The success of the classic serial depended upon its shameless appropriation and redeployment of concepts and tropes stolen not only from SF (Kneale, Wells) but also Horror (predictably, my favourite era was the Philip Hinchcliffe 'Gothic' era), detective fictions, myth, history... The opening episode was, predictably and understandably, fed almost entirely on the programme's own history. I should add that it did so with a real wit and affection.

Scanshifts and I identified two challenges that the revivified serial must overcome if it is to succeed: fittingly, they concern time and space. If the serial is to persist with one-off, one-episode adventures, it will work much better if it has less ambition about what it can achieve in 45 minutes. Launch and relaunch episodes are always weighed down by too much exposition, which meant that a degree of rushing about was always going to be inevitable. Closer focus on a confined space, with a strongly defined atmosphere, would surely be a better model for future episodes. There are certain things which cannot easily be done in that attenuated time-frame - the slow-building sense that something is amiss, the gradual accretion of anomalous signs, the forming of hypotheses - all of this before the monster(s) appears... that just seems impossible if you only have forty-five minutes.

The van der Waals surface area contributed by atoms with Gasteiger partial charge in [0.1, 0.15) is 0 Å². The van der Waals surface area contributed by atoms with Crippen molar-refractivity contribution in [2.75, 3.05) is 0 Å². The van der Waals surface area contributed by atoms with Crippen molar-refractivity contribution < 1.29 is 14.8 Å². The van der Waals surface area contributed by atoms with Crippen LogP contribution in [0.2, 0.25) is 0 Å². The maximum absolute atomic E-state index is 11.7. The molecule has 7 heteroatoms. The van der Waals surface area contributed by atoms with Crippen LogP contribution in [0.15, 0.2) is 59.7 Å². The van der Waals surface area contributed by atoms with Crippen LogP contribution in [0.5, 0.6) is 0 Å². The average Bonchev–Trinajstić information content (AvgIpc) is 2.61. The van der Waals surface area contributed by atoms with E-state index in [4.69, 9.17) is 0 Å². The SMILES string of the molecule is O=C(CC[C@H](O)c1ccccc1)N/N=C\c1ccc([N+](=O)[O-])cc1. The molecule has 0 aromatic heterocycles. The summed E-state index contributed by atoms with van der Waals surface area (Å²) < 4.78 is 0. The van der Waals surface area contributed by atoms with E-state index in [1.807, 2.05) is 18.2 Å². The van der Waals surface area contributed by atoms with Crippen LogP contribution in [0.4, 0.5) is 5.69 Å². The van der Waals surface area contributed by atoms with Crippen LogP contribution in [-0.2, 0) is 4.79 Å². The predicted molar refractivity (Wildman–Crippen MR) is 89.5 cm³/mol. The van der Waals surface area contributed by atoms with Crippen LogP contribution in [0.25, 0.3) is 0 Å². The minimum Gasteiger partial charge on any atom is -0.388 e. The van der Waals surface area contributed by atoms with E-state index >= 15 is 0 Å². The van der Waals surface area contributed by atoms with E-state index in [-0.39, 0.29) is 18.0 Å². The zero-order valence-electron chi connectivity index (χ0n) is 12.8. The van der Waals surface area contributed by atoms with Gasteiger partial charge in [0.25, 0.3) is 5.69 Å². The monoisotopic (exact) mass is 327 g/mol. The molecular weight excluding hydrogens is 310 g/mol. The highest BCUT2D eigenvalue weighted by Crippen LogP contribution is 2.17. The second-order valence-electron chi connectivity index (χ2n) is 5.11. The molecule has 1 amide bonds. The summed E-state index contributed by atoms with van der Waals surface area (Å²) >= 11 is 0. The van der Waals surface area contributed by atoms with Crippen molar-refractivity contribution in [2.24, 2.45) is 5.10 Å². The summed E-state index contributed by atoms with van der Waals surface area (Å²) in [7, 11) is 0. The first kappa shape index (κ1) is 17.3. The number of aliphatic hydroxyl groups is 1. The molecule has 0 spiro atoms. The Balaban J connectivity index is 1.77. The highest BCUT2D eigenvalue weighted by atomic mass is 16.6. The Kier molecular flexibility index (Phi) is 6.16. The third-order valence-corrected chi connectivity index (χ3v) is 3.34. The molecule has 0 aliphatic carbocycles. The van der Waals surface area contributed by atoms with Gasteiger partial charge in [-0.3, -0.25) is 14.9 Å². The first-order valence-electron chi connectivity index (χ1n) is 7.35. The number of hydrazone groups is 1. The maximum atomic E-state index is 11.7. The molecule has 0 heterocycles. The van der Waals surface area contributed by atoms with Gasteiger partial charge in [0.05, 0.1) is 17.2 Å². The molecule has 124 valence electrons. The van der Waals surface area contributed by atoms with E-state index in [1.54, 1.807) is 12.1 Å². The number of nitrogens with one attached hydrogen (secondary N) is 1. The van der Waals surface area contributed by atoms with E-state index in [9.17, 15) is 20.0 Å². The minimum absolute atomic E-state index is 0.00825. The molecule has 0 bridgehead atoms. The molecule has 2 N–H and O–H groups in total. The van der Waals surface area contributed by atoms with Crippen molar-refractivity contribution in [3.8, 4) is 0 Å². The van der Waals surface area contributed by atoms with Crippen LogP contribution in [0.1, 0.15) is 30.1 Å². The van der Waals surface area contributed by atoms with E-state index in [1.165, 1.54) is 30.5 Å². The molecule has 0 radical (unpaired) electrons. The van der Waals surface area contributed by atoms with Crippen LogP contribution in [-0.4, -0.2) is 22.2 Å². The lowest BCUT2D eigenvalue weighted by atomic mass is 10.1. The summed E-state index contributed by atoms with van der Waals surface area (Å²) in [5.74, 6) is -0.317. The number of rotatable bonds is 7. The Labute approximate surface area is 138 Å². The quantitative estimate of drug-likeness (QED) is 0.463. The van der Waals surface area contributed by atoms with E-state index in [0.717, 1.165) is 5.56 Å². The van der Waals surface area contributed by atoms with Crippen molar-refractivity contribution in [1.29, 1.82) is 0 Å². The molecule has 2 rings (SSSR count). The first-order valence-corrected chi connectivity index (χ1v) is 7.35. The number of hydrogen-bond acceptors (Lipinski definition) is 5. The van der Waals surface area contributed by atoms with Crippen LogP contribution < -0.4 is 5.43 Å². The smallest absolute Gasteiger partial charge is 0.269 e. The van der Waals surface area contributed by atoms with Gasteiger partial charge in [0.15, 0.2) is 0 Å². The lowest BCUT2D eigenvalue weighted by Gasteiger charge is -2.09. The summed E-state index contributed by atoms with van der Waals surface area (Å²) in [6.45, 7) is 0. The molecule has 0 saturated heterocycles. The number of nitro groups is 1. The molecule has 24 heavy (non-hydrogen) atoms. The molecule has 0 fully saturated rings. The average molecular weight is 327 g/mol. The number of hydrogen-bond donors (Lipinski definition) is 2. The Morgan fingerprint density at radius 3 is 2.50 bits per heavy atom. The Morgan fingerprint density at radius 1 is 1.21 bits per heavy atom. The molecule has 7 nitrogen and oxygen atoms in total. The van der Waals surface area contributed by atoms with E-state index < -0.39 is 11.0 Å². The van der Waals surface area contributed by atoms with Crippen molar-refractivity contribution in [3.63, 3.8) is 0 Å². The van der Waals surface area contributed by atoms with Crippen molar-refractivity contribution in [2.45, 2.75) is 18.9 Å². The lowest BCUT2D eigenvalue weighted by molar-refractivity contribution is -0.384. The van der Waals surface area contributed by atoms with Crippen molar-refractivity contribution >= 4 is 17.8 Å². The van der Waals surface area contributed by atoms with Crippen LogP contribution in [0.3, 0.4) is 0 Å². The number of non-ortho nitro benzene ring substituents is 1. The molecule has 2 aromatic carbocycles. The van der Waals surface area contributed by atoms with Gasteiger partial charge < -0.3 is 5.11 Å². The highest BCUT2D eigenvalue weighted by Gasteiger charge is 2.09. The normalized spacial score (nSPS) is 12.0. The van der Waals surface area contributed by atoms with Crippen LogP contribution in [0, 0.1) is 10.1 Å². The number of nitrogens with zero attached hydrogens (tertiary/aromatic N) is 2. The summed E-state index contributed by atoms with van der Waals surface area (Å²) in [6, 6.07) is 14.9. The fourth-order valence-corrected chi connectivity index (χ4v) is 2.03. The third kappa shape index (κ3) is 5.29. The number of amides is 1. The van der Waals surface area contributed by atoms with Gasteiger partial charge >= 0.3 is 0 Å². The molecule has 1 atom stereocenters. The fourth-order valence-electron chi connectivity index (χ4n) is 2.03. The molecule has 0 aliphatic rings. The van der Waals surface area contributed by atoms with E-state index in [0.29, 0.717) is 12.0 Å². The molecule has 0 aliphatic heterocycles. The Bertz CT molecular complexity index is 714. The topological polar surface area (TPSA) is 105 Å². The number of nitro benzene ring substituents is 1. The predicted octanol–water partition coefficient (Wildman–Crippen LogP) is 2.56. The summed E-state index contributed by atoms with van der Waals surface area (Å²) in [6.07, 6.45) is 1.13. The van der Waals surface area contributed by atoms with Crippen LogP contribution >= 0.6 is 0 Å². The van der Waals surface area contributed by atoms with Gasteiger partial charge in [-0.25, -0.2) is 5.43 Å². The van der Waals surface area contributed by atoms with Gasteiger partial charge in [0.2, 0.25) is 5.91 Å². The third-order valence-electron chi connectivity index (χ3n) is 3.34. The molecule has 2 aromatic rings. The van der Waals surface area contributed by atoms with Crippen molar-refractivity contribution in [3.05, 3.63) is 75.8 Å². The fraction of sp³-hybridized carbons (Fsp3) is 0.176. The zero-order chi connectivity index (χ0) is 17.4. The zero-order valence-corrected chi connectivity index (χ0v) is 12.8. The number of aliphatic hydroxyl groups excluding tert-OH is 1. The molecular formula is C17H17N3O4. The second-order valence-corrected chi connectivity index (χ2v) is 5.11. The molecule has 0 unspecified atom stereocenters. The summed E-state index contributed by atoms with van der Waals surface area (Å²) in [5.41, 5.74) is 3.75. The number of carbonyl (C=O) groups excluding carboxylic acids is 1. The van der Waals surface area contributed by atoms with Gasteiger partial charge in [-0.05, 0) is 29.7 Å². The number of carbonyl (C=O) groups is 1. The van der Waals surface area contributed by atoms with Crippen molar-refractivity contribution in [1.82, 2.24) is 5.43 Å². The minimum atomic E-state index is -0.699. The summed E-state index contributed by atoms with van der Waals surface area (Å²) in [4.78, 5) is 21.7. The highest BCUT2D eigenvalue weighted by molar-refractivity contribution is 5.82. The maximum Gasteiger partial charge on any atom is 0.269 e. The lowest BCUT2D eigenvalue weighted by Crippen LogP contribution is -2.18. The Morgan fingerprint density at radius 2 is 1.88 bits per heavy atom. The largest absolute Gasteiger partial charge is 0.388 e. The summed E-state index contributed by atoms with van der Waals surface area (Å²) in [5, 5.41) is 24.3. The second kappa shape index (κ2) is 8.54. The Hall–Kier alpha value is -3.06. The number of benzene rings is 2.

I'm hoping that, once the new serial can acquire the confidence it deserves, it will have the nerve to break away from the overlit dullness of contemporary British television's obligatory naturalism. Certainly, I'm heartened by the fact that it managed two million more viewers than ITV's Ant and Dec - which featured David Beckham! and Mariah Carey! Maybe - tentacles crossed - the tide is finally turning against celebrealism. Maybe the Britain that Simon evoked yesterday when he talked of a country that was both seedier and stranger than Blair's Mission Statement nation, maybe that Briain is rediscovering itself....

* Dismembered footnote: It should be remembered, though, that Freud goes out of his way to seek to dismiss the idea that ‘doubts whether an apparently animate being is really alive; or conversely, whether a lifeless object might not be in fact animate’ was definitional of the uncanny.

Final note: Russell T Davies' version of the life of Casanova was an unqualifed success, which anyone who didn't see it on BBC Three should make a point of catching when it is broadcast on one of the terrestrial channels. Costume drama that looks like it is modelled on Adam and the Ants videos... Clothes that owe more to Leigh Bowery than to the historical record... Dance scenes that fly from even the pretence of naturalism to attain an oneiric expressionism.... A lead who manages, somehow, to find the diagonal between the Scylla (Lad) and Charybdis (Camp) of contemporary masculinity ... Yes, it really did happen... (And that's not even mentioning Peter O'Toole in a marvellous performance as the dying roué).

Posted by mark at March 28, 2005 12:57 PM | TrackBack